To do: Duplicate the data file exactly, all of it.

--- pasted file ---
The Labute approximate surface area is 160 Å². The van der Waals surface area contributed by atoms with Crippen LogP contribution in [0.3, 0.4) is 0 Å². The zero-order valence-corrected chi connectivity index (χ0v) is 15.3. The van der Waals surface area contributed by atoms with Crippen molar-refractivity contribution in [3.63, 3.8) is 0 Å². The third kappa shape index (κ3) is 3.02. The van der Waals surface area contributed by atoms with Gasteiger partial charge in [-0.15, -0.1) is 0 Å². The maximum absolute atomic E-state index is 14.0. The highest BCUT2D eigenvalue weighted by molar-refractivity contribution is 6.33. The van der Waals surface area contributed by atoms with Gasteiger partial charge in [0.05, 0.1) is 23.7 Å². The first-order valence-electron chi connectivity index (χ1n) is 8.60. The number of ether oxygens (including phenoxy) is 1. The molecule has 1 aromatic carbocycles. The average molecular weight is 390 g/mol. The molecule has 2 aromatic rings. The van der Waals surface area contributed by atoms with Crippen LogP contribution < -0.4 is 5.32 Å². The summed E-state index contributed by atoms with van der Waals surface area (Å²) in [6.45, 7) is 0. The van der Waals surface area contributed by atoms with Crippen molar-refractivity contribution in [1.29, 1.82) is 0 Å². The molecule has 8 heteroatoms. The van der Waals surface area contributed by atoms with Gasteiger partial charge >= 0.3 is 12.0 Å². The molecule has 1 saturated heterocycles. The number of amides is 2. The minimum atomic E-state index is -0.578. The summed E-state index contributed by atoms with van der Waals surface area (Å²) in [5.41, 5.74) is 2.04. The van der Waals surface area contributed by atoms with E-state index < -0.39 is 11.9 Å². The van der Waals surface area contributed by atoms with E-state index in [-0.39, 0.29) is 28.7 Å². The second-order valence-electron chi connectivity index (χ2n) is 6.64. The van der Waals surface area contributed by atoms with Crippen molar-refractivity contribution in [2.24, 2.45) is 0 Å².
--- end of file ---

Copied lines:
The Labute approximate surface area is 160 Å². The van der Waals surface area contributed by atoms with Crippen LogP contribution in [0.3, 0.4) is 0 Å². The zero-order valence-corrected chi connectivity index (χ0v) is 15.3. The van der Waals surface area contributed by atoms with Crippen molar-refractivity contribution in [3.63, 3.8) is 0 Å². The third kappa shape index (κ3) is 3.02. The van der Waals surface area contributed by atoms with Gasteiger partial charge in [-0.15, -0.1) is 0 Å². The maximum absolute atomic E-state index is 14.0. The highest BCUT2D eigenvalue weighted by molar-refractivity contribution is 6.33. The van der Waals surface area contributed by atoms with Gasteiger partial charge in [0.05, 0.1) is 23.7 Å². The first-order valence-electron chi connectivity index (χ1n) is 8.60. The number of ether oxygens (including phenoxy) is 1. The molecule has 1 aromatic carbocycles. The average molecular weight is 390 g/mol. The molecule has 2 aromatic rings. The van der Waals surface area contributed by atoms with Crippen LogP contribution < -0.4 is 5.32 Å². The summed E-state index contributed by atoms with van der Waals surface area (Å²) in [6.45, 7) is 0. The van der Waals surface area contributed by atoms with Crippen molar-refractivity contribution in [1.29, 1.82) is 0 Å². The molecule has 8 heteroatoms. The van der Waals surface area contributed by atoms with Gasteiger partial charge >= 0.3 is 12.0 Å². The molecule has 1 saturated heterocycles. The number of amides is 2. The minimum atomic E-state index is -0.578. The summed E-state index contributed by atoms with van der Waals surface area (Å²) in [5.41, 5.74) is 2.04. The van der Waals surface area contributed by atoms with E-state index < -0.39 is 11.9 Å². The van der Waals surface area contributed by atoms with E-state index in [-0.39, 0.29) is 28.7 Å². The second-order valence-electron chi connectivity index (χ2n) is 6.64. The van der Waals surface area contributed by atoms with Crippen molar-refractivity contribution in [2.24, 2.45) is 0 Å².